clock menu more-arrow no yes mobile

Filed under:

Real Madrid vs Manchester United: Q&A with the Enemy

We chatted with The Busby Babe

International Champions Cup 2017 - Real Madrid v Manchester United Photo by Ezra Shaw/Getty Images

Welcome to our first Q&A of the season — the first of many interrogations where we get the perspective of our enemy, nab an inside look of their team, and scrutinize their confidence levels.

To help us set the stage for tonight’s match, we reached out to Brent Maxim of Manchester United blog The Busby Babe. Interview below.

Further reading

AMA with r/RealMadrid | Live Thread | Match Preview | Match Squad | Mourinho flirting with Bale

Kiyan: Hey Brent, first things first. We're going to start this Q&A guns blazing. During the ICC, our mentions were filled with Manu fans raving about your young guns 'teaching our A team a lesson'. What was the Busby Babe’s take on that game, and Manu's pre-season as a whole?

Brent: Anyone gloating over a pre-season result is an idiot. If pre-season results were predictive of real success, United would've won the treble under Louis van Gaal. I expected United to win that game, mostly because we were much further along in our pre-season, so should have been fitter and sharper. If anything, the fact that Madrid's kids looked marginally better than United's second half team is somewhat embarrassing. There's no excuse for that shootout though, which may have genuinely been the worst set of penalties I've ever seen.

Pre-season as a whole has gone well. United won all but one game, but more importantly, the team has gradually looked sharper. Marcus Rashford and Anthony Martial looked to have been hitting the weights, Paul Pogba looks more settled in the team, and Romelu Lukaku and Nemanja Matić have bedded in well. The defense is a shambles, but that's what Spanish Dave is for, I guess.

Kiyan: Rate Manu's transfer window; and were you happy you ended up with Lukaku over Morata?

Brent: If I'm being perfectly honest, I wasn't totally enamoured with either player, but it's clear that they were the two best available options. The idea that Lukaku is some battering ram compared to the "more clever" Morata is rubbish — both are mobile players that link the play up well, and whose speed allows the team to play faster. That’s something we missed desperately last season. I think both players will score quite a lot of goals next season, but I don't think there's a lot between them as players. I would've been happy with Morata, but I also see the appeal of Lukaku being already a proven force in the Premier League. The worst criticism of Lukaku is that he's a flat track bully, but I'm not bothered by that at all. Arguably, we lost our shot at challenging for the league title because we failed to put weaker sides to the sword, so it's good to have someone that can reliably finish those chances.

All told, I'm reasonably happy with the window. Lukaku should be a sure thing in the league (even if it remains to be seen whether he can step up a level in quality to become truly elite). Matić is not exciting, but the manager knows him and trusts him, and we have been crying out for a real holding midfielder. The jury is out on Victor Lindelöf, and I think United missed a trick by not going all out for an experienced, top class center back to partner with Eric Bailly. Mourinho still wants a winger, and if a deal for Gareth Bale can be done, that would make this summer's business exceptional.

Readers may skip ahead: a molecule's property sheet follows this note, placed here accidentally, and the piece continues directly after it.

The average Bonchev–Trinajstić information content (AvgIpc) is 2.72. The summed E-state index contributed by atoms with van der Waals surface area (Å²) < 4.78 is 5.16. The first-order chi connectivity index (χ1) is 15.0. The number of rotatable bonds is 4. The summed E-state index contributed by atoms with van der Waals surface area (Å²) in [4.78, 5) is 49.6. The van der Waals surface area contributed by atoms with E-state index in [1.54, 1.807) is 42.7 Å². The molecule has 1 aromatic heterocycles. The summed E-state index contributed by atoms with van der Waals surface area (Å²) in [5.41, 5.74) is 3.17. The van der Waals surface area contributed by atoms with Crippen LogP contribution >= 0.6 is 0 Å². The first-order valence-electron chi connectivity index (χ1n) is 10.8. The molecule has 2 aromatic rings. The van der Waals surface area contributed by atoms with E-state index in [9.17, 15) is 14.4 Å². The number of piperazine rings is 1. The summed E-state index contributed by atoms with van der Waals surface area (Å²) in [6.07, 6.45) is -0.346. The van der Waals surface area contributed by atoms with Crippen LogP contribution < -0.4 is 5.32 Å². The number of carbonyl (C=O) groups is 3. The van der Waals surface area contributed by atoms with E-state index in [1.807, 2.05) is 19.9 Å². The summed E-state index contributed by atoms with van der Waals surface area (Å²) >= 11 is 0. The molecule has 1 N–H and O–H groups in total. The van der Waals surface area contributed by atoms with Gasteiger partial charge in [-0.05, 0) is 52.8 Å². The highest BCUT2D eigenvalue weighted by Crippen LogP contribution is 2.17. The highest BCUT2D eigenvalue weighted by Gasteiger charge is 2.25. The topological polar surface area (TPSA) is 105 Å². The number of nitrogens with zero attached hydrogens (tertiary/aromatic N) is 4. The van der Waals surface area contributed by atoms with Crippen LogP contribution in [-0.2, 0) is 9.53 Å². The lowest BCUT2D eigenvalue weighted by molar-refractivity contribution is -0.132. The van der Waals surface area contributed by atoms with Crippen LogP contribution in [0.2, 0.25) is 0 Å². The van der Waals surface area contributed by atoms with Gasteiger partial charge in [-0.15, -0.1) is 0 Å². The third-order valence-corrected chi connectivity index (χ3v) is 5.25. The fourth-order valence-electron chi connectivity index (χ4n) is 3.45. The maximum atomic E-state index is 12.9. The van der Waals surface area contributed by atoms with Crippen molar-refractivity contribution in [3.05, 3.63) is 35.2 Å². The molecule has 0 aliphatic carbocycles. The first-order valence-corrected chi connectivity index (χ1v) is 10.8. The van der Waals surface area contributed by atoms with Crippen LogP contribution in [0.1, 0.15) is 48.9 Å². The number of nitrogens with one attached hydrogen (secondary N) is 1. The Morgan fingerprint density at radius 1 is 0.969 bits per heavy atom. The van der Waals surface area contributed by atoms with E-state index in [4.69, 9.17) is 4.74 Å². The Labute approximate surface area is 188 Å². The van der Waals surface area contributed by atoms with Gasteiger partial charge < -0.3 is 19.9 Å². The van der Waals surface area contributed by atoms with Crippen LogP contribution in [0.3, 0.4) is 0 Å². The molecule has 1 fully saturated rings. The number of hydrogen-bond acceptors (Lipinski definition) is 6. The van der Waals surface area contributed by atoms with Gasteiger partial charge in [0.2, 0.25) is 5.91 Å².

Kiyan: This is the first real game of the season for either team. What can we expect from Mourinho's scheme tomorrow?

Brent: In the final pre-season match against Sampdoria, Mourinho used a 3-5-2, and I wouldn't be surprised to see that formation deployed again

Kiyan: How much do you believe in the 'Mourinho 2nd season' hype?

Brent: Well, to be fair, it's not as much hype as it is a proven track record. I haven't always been Mourinho's biggest fan over the years, but there's no questioning his success rate. With over a year to implement his ideas, and three full transfer windows in which to shape his squad, I'm expecting Mourinho to deliver success this season.

Kiyan: Let's zoom out for a second. Are you happy with the strides UTD have taken since the Van Gaal era?

Brent: Sure. Progress was maybe slower than some fans wanted last season, but it's clear that in Mourinho, we now have a manager who at least knows what he's doing. Finishing sixth in the league was disappointing, but as a firm believer in "top four is not a trophy," I was much happier with winning a cup double and securing a return to the Champions League that way, than I would've been with, for example, a season like Spurs had.

This season though, there can be no excuses. If Mourinho doesn't deliver the league or come damn close (with some other silverware), it will be a failure.

Kiyan: What worries you the most about Real Madrid?

Brent: Just thinking about Cristiano Ronaldo running at Chris Smalling and Daley Blind is giving me heartburn.

Kiyan: What should Real Madrid be most worried about?

Brent: I'm not sure a United team in transition is enough to worry the champions of Europe, but Mourinho has an exceptional record in finals for good reason. He will set his team out to make sure the game is played on United's terms, and there is enough pace available in attack to trouble any defense.

Kiyan: Call it.

Brent: I'm going bold: 1-0 United. Mostly due to superior match sharpness, and Mourinho taking the game way more seriously than he should.

Sign up for the newsletter Sign up for the Managing Madrid Daily Roundup newsletter!

A daily roundup of Real Madrid news from Managing Madrid